Ever wonder what @CDNEnergyCentre would have done in 1986 to promote Canada's #oilsands/ #tarsands?

Wonder no more! Alberta Public Affairs made a film called "Ballet at Syncrude" filmed at Syncrude shown at Expo '86 Vancouver #ableg #abpoli #cdnpoli #envhist
The short film was shown continously in the kiddie play area in the Alberta Pavillion during Expo 86.
The article is taken from the 1991 book the Syncrude Story where I first learned about the film. The book also connects Syncrude to Canada's first hacking case https://twitter.com/pmmcc/status/1314997783821254656?s=19
Adding a bit to this thread as today I had the pleasure to speak with the film's director and producer Peter Campbell who is an accomplished filmmaker (his Vimeo is here https://vimeo.com/gumboot ). A few things of interest:
1. "Ballet at Syncrude" wasn't the 1st idea for an Expo 86 film. On a Friday in March 1986 Alberta Public Affairs called Campbell -an established Edmonton filmmaker - with a convoluted concept of a family playing an oil boardgame to promote the #oilsands/ #tarsands.
2. Public Affairs was keen to promote the #oilsands/ #tarsands in a fun and family-friendly way. After Campbell shot down the idea he asked for the weekend to come up with a concept. So what did he do? That same Friday he went to the pub with a Scottish friend.
3. It was over drinks đŸ» (where else?) that they spitballed the idea where his Scottish friend also commented that "kids and oil don't mix". However, that didnt deter Peter from pitching the idea the following Monday. Alberta Public Affairs was in!
4. Things moved fast, Peter was able to cast the ballerina in Edmonton who, with her ballerina teacher as a chaperone, travelled up to Fort McMurray. However, Edmonton casting for the construction workers wasn't as successful.
Peter found the two "stars" of the show (besides the ballerina) in Fort McMurray. He says he saw them while driving around the city and chased them down in his car. When he approached their vehicle after the chase one of them greeted Peter crowbar in hand.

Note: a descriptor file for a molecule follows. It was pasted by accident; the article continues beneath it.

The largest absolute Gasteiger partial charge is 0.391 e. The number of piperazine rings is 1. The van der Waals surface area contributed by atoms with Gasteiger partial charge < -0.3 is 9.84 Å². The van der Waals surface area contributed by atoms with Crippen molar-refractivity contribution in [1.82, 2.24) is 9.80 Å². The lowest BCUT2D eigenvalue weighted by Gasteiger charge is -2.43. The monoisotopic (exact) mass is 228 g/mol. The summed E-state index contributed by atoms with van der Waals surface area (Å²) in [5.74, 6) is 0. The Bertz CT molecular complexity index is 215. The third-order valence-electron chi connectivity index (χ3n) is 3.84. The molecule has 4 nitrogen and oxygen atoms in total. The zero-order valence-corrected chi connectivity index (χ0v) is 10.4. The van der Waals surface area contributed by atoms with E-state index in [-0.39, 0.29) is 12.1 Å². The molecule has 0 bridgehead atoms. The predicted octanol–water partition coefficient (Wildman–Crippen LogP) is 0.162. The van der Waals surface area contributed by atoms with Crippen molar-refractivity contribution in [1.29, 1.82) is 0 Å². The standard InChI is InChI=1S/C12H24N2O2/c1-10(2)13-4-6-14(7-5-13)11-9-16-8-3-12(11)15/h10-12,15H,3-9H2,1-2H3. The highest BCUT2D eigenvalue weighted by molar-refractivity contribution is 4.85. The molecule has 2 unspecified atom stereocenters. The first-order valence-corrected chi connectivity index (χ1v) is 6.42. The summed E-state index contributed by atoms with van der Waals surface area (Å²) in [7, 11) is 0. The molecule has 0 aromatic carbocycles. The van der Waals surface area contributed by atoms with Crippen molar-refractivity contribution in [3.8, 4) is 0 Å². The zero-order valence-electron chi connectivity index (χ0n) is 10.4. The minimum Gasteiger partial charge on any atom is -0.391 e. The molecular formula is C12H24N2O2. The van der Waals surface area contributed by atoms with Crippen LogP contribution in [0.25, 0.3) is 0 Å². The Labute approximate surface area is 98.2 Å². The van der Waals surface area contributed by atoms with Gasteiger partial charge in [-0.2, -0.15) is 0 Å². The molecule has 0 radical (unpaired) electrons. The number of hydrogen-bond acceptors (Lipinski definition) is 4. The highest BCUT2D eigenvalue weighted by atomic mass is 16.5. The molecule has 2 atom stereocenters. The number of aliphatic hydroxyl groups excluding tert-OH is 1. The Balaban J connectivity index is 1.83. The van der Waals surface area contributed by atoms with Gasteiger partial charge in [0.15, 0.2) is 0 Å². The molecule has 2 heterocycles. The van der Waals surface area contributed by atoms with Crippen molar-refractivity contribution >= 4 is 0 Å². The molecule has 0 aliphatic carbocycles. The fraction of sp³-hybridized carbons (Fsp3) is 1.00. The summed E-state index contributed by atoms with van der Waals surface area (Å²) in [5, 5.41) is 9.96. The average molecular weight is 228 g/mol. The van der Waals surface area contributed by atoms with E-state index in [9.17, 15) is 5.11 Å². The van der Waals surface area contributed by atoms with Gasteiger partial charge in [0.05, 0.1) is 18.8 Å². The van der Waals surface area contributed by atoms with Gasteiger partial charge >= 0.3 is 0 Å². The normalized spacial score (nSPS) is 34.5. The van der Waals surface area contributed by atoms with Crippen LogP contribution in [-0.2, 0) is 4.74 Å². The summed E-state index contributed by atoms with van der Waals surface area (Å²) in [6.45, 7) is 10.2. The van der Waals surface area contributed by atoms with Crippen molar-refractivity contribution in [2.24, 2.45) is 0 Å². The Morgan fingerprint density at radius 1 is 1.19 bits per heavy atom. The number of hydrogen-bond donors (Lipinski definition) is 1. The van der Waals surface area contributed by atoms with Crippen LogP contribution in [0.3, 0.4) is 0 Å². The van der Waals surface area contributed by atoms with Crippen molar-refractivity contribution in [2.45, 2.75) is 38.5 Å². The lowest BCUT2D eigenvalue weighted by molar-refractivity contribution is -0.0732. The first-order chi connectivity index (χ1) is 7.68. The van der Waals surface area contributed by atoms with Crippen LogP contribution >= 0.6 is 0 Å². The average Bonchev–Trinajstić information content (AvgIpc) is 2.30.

Peter explained himself, the men agreed to participate and one of them also had a catering business and catered the set. The film itself was shot over a few days with Syncrude PR person watching from a truck.
As it was March, it was very cold. As the ballerina was dancing in bitumen, they had to bring about 15 pairs of ballerina slippers.
Syncrude was also, obviously a working site as back then so they had to be mindful of the equipment but could try an coordinate and use some equipment as well as add things like the firesuit
The film was shot on 16mm and shown continuously on a double reel projector in the Alberta Pavillion. The version on Vimeo (and on Twitter) is missing the first part of the film where the ballerina comes home and goes to sleep. The online video starts with her dream sequence.
"Ballet at Syncrude" was shown along with other films in the Alberta Pavillion including a 90-second video of smalltown rodeo with chuckwagons projected around a room and a collection of 30 small screens showing urban life in Alberta.
While we may see this movie differently (as we see the #oilsands/ #tarsands differently), the film was made in good faith & good fun as an oil propaganda film funded by the Alberta government. The fact that the film seems strange signals a loosening of the hegemony of petroculutre
John Durham Peters in Marvelous clouds wrote that “discovery makes ontological ripples in history" but so too does rediscovery and thus the film becomes interesting to think about both when it was made and how now 34 years later it seems postapocalyptic.
Also, just as Latour has written in Pandora's Hope how “knowledge of nature changed nature”, knowledge of the Anthropencne, #ClimateChange, C02 etc changes our relationship to and how we view the film.
I think "Ballet at Syncrude" is a thing of beauty & horror. Obviously, an honour for the filmmaker to present at Expo 86. The film perfectly embodies the idea of "petroculture" (cc: @szemanimre) and its story has been hidden in Syncrude's 1990s vanity book until now.
One other film Peter was involved in was this 1hr CBC drama "Rat Tales" (1986) shot in Bruderheim, Alberta mixing themes of Alberta's famed AB/SK rat patrol, Hiroshima and PTSD. Can it get more 80s and more CBC than this?
PS You can watch all of "Rat Tales" here on Peter's Vimeo channel https://vimeo.com/52563354 
PPS I should also mention Peter's documentary work which seems ahead of its time given that in 1997 he made a do called "Kuper Island: Return to the Healing Circle" about the survivors of Kuper Island Residential School
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